Contrary to widespread claims, there will be no damage to the petroglyphs – or rock carvings – in the region which are now part of UNESCO’s tentative world heritage list, he said.
Mr Samant also claimed the government has already acquired 3,000 of the 5,000 acres of land on which the refinery will be built.
What the BBC saw on the ground, however, belied some of his assertions.
The soil testing for the project, for instance, took place barely a few metres away from some of the 170 petroglyphs on the plateau. Letters of objection from at least six local village councils were brushed aside by authorities, saying people from these hamlets didn’t own the land on which the refinery would come up.
But locals say they were conned into selling land parcels at throwaway prices to investors – some of which included politicians, police officials and civil servants – without being informed that it would be given away for a refinery project.
“The government is allowing the fate of this region to be decided by 200 investors rather than by its people,” said Satyajit Chavan, an anti-refinery activist who spent six nights in jail for social media posts urging residents of the region to join in the protests.
Ecology vs economy
Divisions over the refinery have been drawn on several lines in this tropical idyll, including geography, class and ideological leanings.
Away from the rural interiors, in the town of Rajapur, Suraj Pednekar, a small business owner, insisted the project will vastly improve the fate of Ratnagiri district, an industrial laggard in the country’s richest province.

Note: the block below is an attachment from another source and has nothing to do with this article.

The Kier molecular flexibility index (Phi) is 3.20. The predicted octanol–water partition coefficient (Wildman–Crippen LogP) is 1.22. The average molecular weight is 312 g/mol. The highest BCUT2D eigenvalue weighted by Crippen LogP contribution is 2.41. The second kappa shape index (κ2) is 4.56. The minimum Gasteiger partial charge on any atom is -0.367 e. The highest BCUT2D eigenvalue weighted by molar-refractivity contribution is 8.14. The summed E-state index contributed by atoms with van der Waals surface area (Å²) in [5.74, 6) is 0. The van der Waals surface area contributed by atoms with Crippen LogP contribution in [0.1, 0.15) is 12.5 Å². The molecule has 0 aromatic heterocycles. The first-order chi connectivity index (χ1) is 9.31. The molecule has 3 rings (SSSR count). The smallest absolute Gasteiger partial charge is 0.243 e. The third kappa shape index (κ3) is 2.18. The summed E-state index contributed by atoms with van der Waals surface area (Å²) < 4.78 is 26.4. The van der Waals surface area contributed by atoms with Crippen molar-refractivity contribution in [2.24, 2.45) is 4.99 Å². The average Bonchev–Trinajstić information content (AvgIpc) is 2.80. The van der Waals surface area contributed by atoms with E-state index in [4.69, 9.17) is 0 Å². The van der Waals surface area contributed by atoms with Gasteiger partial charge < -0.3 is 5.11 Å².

The government’s own estimates suggest Maharashtra’s GDP will get a 8.5% boost.
“Entire generations of young men and women have to go to Mumbai and Pune every year to make a living,” Mr Pednekar said. “Villages are being emptied out because there are no jobs. If we get the refinery here and it employs 50,000 people, the population will go up and it will help local businesses. Why should we resist that?”
His views are echoed by several others in the bigger towns whose traditional livelihoods will not be directly affected by the project. But they are drowned out by villagers.
“These so-called jobs will go to educated graduates, not the local fishermen. We don’t need such jobs,” said Mr Bhatkar.
According to Ms Bole, even if the locals are given work, it will be lower level jobs of sweepers or watchmen.
Across the state, there appears to be growing support for this people’s fight.
At a meeting in Pune city recently, local writers, poets, activists and resistance groups vowed to galvanise massive crowds to mount pressure on authorities to scrap the project.
“Our campaign will focus on urging people to not vote for politicians or political parties who are in favour of the refinery,” Mr Chavan told the BBC.
From Enron in the 1990s to an attempt by the French to construct a now stalled nuclear power plant here in the early 2000s to various major industrial proposals by Indian conglomerates like the Reliance Group and the Tata Group, over the years, local resistance groups have made several behemoths retreat from the Konkan.
Whether or not the proposed refinery meets the same fate remains to be seen. But crowd after crowd of local villagers told us they will fight till their very last breath till it goes away.
Yet again, it appears, this region has become a faultline between India’s economic ambitions and the ecological sensitivities of its people.
Source : BBC